October 31, 1877, Inland, Iowa.

March 31, 1969, Dallas, Texas.

Sparkman Hillcrest Memorial Park, Dallas, Texas.


Grace was educated at the German-English college in Wilton, Iowa. Crowell first attempted writing poetry at the age of 8, but in a rare instance of non-support by her otherwise loving family, found her efforts laughed at as an infantile effort. She stated, I never tried to write after that until love and romance and a home came to me. That quickened and awakened the desire to write poetry again.

After earning her Bachelor of Arts in 1901, she married Norman H. Crowell (also a writer) in September 1901. With her husband, she moved to Farmington, Minnesota, where he worked as a bank teller and she as a housewife and mother.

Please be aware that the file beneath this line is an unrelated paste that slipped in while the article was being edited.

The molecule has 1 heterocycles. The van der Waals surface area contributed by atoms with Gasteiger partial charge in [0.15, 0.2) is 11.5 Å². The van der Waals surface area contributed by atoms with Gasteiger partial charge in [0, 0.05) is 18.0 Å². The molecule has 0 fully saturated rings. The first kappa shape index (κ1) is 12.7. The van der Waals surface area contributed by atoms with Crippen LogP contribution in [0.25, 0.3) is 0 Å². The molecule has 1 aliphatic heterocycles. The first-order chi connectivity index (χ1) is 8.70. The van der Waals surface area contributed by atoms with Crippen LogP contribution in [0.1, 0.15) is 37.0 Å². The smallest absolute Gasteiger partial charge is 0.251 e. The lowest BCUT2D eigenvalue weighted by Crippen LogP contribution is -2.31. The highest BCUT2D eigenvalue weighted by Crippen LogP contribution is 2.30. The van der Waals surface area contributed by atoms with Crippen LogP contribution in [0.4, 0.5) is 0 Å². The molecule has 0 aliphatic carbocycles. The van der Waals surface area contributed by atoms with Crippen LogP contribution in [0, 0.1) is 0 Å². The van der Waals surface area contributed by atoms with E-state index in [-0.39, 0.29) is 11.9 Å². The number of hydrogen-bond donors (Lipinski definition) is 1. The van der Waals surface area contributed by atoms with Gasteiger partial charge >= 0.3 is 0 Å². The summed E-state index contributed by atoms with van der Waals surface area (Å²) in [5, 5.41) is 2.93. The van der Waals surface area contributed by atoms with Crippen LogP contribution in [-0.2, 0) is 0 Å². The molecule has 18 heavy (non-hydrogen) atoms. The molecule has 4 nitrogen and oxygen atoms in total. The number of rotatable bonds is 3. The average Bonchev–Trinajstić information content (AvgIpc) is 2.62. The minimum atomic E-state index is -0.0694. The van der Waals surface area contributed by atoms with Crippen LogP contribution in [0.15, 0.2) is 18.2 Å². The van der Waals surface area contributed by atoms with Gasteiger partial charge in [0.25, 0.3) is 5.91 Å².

In 1906 she fell gravely ill, and despite the best medical care available at the time, she failed to improve. While resigned to spending life as an invalid, she had no desire to be a burden to her family, and determined to become a writer; her first poem, The Marshland, was written and published while she was recovering from her illness. It was primarily her long confinement and suffering in various hospitals that led her to write verses of hope, patience, and inspiration; she stated, The thought kept coming to me, I would like to write poetry that will help others who are suffering as I am. She continued to write, and many of her works were subsequently published in popular periodicals. In 1935, she was named Poet Laureate of the State of Texas.

Her health improved after a move to Sioux City, Iowa; the family subsequently moved to Wichita Falls, Texas, in 1917, and two years later to Dallas, Texas, where she spent the rest of her life. She eventually completed over 3,500 poems and 21 books. The mother of three sons, she was named American Mother of the Year in 1938. She received an honorary Litt.D. degree from Baylor University.

  1. Because I Have Been Given Much (1936)
  2. When Jesus Was a Little Boy